Is This Dangerous Bias Kicking In Right Now?
Good Morning Relaxing Retirement Subscriber,
When we closely examine investor behavior and results, as I have for decades, there are several dangerous investor biases that the majority bring to the investing table each day which drive their investing behavior, and lead to the awful results reported by DALBAR each year.
A couple weeks back, we discussed the Recency Bias which I illustrated with the “verb” challenge they have, i.e. when they view the recent performance of a particular investment, they often state, “ABC fund is going up,” or “XYZ fund is going down!”
What they are unintentionally suggesting when they say “going” vs. “gone” is:
- first, XYZ has recently “gone” down in value, and,
- second, because it has recently “gone” down in value, it will continue to go down.
In other words, too many use it as predictor of what is to come and that’s where the danger lies.
While it may “feel” as though an investment which has recently gone down in value will continue to go down, and vice versa, the reality is that recent performance of any investment has never shown itself to be an indicator of what is to come next.
There simply is no correlation.
Negativity and Loss Aversion Bias
Another bias which can rear its ugly head with the downturn in global equity price this month is Loss Aversion Bias.
Loss Aversion Bias stems from the ingrained “fight or flight” defense mechanism in our brains.
While that served cavemen well, and saved lives, it is incredibly destructive for long term investor success.
The key to overcome this is education and consistent reinforcement in good and bad market climates, i.e. a rational understanding and realization that market corrections and crashes are normal and temporary, and simply part of your investment experience, i.e.,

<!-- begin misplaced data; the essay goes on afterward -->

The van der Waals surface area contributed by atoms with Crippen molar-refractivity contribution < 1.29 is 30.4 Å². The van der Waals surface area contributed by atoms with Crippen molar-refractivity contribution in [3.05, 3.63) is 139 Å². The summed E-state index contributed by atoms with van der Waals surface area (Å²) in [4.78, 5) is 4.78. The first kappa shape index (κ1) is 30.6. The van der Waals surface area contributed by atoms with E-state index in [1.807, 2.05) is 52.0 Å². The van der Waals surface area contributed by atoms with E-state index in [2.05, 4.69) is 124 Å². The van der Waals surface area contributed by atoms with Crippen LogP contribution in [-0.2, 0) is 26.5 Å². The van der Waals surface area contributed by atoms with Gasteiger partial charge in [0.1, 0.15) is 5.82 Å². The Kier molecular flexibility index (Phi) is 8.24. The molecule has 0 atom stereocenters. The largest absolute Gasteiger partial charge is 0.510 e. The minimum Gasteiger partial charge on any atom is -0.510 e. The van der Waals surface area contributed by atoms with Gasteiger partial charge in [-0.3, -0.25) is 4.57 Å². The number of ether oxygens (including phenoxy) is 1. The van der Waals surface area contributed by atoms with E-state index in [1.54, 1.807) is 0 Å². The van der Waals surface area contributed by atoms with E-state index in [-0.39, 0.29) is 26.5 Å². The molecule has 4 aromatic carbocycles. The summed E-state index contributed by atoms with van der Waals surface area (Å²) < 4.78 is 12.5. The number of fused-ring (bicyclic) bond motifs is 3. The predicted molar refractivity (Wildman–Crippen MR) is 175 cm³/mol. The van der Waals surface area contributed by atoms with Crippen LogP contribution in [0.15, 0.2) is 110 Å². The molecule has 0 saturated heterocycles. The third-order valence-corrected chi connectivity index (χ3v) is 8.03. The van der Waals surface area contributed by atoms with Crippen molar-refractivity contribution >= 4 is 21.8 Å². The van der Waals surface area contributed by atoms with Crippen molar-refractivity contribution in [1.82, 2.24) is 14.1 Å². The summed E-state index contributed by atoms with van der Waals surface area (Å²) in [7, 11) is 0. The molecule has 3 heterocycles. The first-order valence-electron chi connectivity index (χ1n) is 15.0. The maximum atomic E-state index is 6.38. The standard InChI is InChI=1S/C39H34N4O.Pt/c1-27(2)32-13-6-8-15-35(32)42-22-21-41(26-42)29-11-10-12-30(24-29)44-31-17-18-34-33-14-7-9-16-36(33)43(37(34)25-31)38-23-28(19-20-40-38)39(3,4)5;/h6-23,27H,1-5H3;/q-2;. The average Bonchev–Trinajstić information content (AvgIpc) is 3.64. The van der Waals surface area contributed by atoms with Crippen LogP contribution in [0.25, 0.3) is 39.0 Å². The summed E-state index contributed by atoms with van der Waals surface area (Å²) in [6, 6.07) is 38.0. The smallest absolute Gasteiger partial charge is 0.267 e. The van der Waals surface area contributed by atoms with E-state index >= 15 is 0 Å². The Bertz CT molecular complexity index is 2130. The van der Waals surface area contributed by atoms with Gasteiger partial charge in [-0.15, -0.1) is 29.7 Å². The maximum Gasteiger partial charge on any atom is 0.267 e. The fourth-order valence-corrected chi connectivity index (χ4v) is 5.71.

- Since 1980, the S&P 500 Index has experienced a peak-to-trough intra-year market correction of 14.1% per year, i.e. at some point during the year, prices fell 14.1% on average.
- Since 1945 (72 years), there have been 14 market crashes with the average temporary drop in prices of 30%. That’s an average of once every five years.
- In spite of all of these, market prices and dividends have risen dramatically outpacing the risk-free returns of Treasury Bills by 7.9% per year since 1928.
Another way to look at this is higher expected returns are the reward for your willingness to accept higher short term volatility with some of your Retirement Bucket™ holdings.
While this is challenging to remember during volatile markets like we’ve experienced recently, nobody earns market returns without experiencing market turbulence, corrections, and crashes.
As Peter Lynch said, “more money is lost anticipating market crashes than the crashes themselves.”
Committed To Your Relaxing Retirement,
The Retirement Coach
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(The content of this letter does not constitute a tax opinion. Always consult with a competent tax professional service provider for advice on tax matters specific to your situation.)